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The Severity Approach to DemarcationSeveral recent treatments of the demarcation problem cast it as a problem of how to adjudicate between rationally acceptable and unacceptable methods and theories (e.g., Boudry 2013). One such approach, from Hansson (2013), involves reconceptualizing the relevant notion of science to cover any systemic area of study thought to offer the most reliable knowledge for its subject.
Hansson (2013, 70–71) provides a definition of pseudoscientific statements as statements that are part of a doctrine whose proponents create the appearance of being a science (broadly defined), that are also unacceptably unreliable. He argues that how we determine whether the statement is adequately reliable cannot be narrowed in a way that is useful for direct application, due to the lack of methodological uniformity across different branches of science (2013, 73–74).
I show that, as a result, Hansson’s definition fails to illuminate what it means to be pseudoscientific. I suggest a refinement to his proposal, and argue that the modified definition applies across sciences while providing insight into the status of particular experiments or research projects. Following Mayo (1996), I propose that the epistemological distinction between science and pseudoscience has to do with severe testing. I consider inquiries the fundamental subjects of scientific and pseudoscientific status, as opposed to statements, theories, or research programs. The methods and principles we call scientific are so because of their role in probative inquiry.
Pseudoscientific inquiries generate claims fitting a modified version of Hansson’s aforementioned definition. In the new definition, his criterion that the statement is unreliable is replaced with the criterion that the relevant inquiry fails a severity condition. This condition is that, before accepting a hypothesis H as the solution to a problem, the inquiry must subject it to severe testing (Mayo 1996, 277–278). A severe test is one where H would, with high probability, fail if it were false. For some investigations, ‘probability’ can be cashed out statistically, e.g., using error statistics; for other inquiries, a less formal notion will apply.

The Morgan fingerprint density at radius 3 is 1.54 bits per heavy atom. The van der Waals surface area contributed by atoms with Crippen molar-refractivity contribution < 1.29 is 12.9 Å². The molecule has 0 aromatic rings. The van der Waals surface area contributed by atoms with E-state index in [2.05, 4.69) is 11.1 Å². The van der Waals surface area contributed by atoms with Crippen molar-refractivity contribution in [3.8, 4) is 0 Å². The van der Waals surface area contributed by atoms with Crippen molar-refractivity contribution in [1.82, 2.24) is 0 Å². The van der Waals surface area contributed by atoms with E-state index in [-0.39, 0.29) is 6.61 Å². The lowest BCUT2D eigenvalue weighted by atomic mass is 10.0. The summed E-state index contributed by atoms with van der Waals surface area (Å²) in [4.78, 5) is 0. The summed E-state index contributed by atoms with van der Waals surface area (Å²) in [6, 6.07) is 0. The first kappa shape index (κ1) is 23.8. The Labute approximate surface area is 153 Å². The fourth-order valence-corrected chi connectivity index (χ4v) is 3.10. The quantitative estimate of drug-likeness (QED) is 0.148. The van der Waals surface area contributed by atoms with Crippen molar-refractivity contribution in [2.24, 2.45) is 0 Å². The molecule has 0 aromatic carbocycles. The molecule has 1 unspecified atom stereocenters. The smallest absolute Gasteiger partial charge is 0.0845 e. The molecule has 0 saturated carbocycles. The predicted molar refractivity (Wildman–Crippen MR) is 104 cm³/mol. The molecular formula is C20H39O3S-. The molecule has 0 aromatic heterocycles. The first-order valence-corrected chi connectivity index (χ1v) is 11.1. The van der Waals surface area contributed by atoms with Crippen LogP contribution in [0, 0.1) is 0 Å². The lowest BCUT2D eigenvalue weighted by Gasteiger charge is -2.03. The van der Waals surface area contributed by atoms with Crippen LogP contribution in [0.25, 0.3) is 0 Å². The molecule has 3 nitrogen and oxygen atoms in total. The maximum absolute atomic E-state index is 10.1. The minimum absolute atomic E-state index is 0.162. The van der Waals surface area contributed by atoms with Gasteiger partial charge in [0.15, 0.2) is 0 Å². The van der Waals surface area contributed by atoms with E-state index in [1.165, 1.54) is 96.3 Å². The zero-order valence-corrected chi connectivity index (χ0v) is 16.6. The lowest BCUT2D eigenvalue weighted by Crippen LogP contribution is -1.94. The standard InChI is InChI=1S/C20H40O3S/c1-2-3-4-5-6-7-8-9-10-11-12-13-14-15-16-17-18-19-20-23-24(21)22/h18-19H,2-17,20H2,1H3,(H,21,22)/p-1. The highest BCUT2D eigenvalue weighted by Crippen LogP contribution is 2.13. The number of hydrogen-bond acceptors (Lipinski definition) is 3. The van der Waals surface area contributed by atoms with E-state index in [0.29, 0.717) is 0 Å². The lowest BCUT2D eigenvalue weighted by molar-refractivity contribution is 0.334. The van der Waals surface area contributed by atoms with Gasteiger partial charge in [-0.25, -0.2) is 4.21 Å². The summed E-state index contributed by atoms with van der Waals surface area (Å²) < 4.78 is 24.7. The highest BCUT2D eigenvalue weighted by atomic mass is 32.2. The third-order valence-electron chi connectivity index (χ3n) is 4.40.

Pseudoscientific inquiries, on this account, suffer from a lack of severe testing. I show that this view can account for commonsense judgments about what counts as pseudoscientific, and that it can provide insight into attempts to discriminate which inquiries are scientific without falsely assuming methodological uniformity. Severe testing can take different forms: for example, a historical inquiry might demand probing for sources of error like unreliable source documents. Lastly, I explore consequences of this position, such as that it is mistaken to dismiss supernatural investigation as inherently pseudoscientific.
Boudry, Maarten. 2013. “Loki’s Wager and Laudan's Error.” In Philosophy of Pseudoscience : Reconsidering the Demarcation Problem, edited by Massimo Pigliucci and Maarten Boudry, 79-95. Chicago University Press.
Hansson, Sven Ove. 2013. “Defining Pseudoscience and Science.” In Philosophy of Pseudoscience : Reconsidering the Demarcation Problem, edited by Massimo Pigliucci and Maarten Boudry, Online, 61–75. Chicago University Press.
Mayo, Deborah G. 1996. “Ducks, Rabbits, and Normal Science: Recasting the Kuhn’s-Eye View of Popper's Demarcation of Science.” The British Society 47 (2): 271–90.
Carnegie Mellon University